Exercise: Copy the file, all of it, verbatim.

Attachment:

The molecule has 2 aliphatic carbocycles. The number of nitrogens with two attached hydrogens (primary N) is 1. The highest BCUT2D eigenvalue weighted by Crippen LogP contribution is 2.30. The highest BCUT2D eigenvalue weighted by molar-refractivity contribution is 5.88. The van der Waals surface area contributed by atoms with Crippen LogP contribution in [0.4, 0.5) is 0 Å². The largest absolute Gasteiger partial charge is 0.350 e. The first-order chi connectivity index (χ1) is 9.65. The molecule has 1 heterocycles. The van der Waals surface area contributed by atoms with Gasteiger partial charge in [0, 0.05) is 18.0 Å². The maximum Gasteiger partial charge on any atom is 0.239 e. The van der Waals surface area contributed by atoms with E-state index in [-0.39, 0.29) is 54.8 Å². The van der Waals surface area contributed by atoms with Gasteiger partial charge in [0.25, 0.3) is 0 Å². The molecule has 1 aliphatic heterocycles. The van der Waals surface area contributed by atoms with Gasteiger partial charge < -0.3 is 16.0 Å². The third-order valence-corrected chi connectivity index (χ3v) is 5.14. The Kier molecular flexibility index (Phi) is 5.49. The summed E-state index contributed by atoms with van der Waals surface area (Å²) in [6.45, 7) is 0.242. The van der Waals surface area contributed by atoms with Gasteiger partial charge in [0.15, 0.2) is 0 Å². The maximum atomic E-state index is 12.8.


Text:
The molecule has 2 aliphatic carbocycles. The number of nitrogens with two attached hydrogens (primary N) is 1. The highest BCUT2D eigenvalue weighted by Crippen LogP contribution is 2.30. The highest BCUT2D eigenvalue weighted by molar-refractivity contribution is 5.88. The van der Waals surface area contributed by atoms with Crippen LogP contribution in [0.4, 0.5) is 0 Å². The largest absolute Gasteiger partial charge is 0.350 e. The first-order chi connectivity index (χ1) is 9.65. The molecule has 1 heterocycles. The van der Waals surface area contributed by atoms with Gasteiger partial charge in [0, 0.05) is 18.0 Å². The maximum Gasteiger partial charge on any atom is 0.239 e. The van der Waals surface area contributed by atoms with E-state index in [-0.39, 0.29) is 54.8 Å². The van der Waals surface area contributed by atoms with Gasteiger partial charge in [0.25, 0.3) is 0 Å². The molecule has 1 aliphatic heterocycles. The van der Waals surface area contributed by atoms with Gasteiger partial charge < -0.3 is 16.0 Å². The third-order valence-corrected chi connectivity index (χ3v) is 5.14. The Kier molecular flexibility index (Phi) is 5.49. The summed E-state index contributed by atoms with van der Waals surface area (Å²) in [6.45, 7) is 0.242. The van der Waals surface area contributed by atoms with Gasteiger partial charge in [0.15, 0.2) is 0 Å². The maximum atomic E-state index is 12.8.